These pages are from a scrapbook, kept by the playwright J B Priestley, which contains programmes and reviews of productions of a number of his plays between 1943 and 1949.
The scrapbook includes a copy of the programme for the Old Vic’s 1946 London premiere of An Inspector Calls at the New Theatre, St Martin’s Lane. (The Old Vic Theatre Company, under the artistic direction of Laurence Olivier, Ralph Richardson and John Burrell, was temporarily based at the New Theatre at this time.)
A play of no consequence or a coup de théàtre: How did critics respond to An Inspector Calls?
Reviews of the London premiere of An Inspector Calls were mixed.
The Observer’s J C Trewin thought the play too long: ‘though their offence is rank we feel that the Birlings are hardly worth this elaboration, this prolonged clatter of skeletons’.
Several critics, including Alan Dent from the News Chronicle, thought there was too much coincidence in the play: ‘We hope against hope that at least one of the characters will not be in any way involved … But no, the coincidences tot up alarmingly and insistently’; Dent concluded that it was a play of no consequence. But Stephen Potter, of the New Statesman, praised it, describing the end of the play as ‘the best coup de théàtre of the year’.
Most agreed that Ralph Richardson was outstanding as the Inspector. The Times noted the ‘exquisite skill with which (he) … struck in his inspector a balance between the mundane and the celestial’.
What was J B Priestley’s opinion of the London premiere of An Inspector Calls?
In a letter written in the late 1960s to play agent, Peggy Ramsay, Priestley reflected on why the London premiere of An Inspector Calls was not a success:
I never wanted the Old vic to do it and only Ralph’s insistence made me agree. It was not successful, chiefly because it did not belong in a repertory of picturesque costume classics — i.e. Richard the Third, Peer Gynt, Cyrano de Bergerac. It was a huge success everywhere else …
In a letter to Michael MacOwen, Priestley called the Old Vic production ‘less brilliant and experimental’ than the Moscow premiere. With its claret coloured wallpaper and solid furniture, the set of Basil Dean’s production evoked an Edwardian suburban family drawing room which, Priestley felt, underemphasised the play’s symbolism. He commented that the production was partly conditioned by the Old Vic’s reluctance to experiment. With its ‘weighty naturalism’, it was no wonder that critics thought it was ‘merely concerned with a bit of excitement in one night in 1912’.
 The letter forms the Preface in J B Priestley, An Inspector Calls (London: Heinemann, 1947), p. vi.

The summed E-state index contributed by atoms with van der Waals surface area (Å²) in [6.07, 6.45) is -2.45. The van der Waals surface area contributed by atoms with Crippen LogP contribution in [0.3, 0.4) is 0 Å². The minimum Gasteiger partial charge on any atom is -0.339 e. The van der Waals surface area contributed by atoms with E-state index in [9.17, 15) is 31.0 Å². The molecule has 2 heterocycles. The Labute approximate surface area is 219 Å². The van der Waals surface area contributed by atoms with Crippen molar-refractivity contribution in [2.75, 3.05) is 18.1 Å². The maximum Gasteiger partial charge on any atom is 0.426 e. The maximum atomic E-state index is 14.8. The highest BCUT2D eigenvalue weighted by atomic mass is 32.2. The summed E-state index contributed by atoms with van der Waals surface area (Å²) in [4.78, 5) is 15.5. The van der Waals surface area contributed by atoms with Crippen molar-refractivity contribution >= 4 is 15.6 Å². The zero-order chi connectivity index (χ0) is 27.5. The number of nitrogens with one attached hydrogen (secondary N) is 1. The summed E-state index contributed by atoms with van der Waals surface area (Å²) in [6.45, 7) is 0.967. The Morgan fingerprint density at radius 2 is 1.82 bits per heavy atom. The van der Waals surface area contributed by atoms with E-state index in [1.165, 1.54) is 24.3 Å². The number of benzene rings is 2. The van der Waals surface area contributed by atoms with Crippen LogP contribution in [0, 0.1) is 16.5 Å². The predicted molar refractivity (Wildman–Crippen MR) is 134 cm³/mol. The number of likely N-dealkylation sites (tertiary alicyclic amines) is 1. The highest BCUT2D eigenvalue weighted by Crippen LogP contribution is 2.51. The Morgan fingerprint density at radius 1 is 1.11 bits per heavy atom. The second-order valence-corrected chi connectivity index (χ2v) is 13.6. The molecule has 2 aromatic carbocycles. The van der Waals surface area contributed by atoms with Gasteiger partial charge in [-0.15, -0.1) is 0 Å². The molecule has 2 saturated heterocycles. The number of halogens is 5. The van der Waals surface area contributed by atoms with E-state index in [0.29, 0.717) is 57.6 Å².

Priestly, An Inspector Calls, p. vii.
- Full title:
- Scrapbook (1943-1949) containing programmes and reviews for: Desert Highway, How Are They At Home?, An Inspector Calls, Ever since Paradise, The Linden Tree, Eden End (reviews but no programme), Home is Tomorrow, Summer Day’s Dream, The Olympians.
- Programme / Ephemera / Book / Scrapbook
- J B Priestley, New Theatre, Vernon Noble, J C Trewin, W A Darlington, Alan Dent, , Victor Weisz [cartoonist]
- Usage terms
J B Priestley: © The Estate of J.B. Priestley. You may not use the material for commercial purposes. Please credit the copyright holder when reusing this work.
Programme for An Inspector Calls, 1946: © The Old Vic Theatre. Published under a Creative Commons Non-Commercial No-Derivatives Licence.
Alan Dent: © Alan Dent / Associated Newspapers Ltd. Except as otherwise permitted by your national copyright laws this material may not be copied or distributed further.
Vicky [Victor Weisz]: © Vicky / Associated Newspapers Ltd. Except as otherwise permitted by your national copyright laws this material may not be copied or distributed further.
Stephen Potter: © Originally published in the New Statesman. Published under a Creative Commons Non-Commercial No-Derivatives Licence.
J C Trewin: © Guardian News & Media Ltd 2016. Except as otherwise permitted by your national copyright laws this material may not be copied or distributed further.
W A Darlington: © Telegraph Media Group Limited. Except as otherwise permitted by your national copyright laws this material may not be copied or distributed further.
© J.B. Priestley Archive, Special Collections, University of Bradford.
- Held by
- University of Bradford J B Priestley Archive
- Article by:
- Chris Power
- 20th-century theatre, Exploring identity, Power and conflict
Chris Power introduces An Inspector Calls as a morality play that denounces the hypocrisy and callousness of capitalism and argues that a just society can only be achieved if all individuals feel a sense of social responsibility.
- Article by:
- Alison Cullingford
- Exploring identity, 20th-century theatre, Power and conflict
Alison Cullingford explores how J B Priestley's childhood in Bradford and experiences during two world wars shaped his socialist beliefs and fueled the anger of his play An Inspector Calls, a work that revolves around ideas of social responsibility and guilt.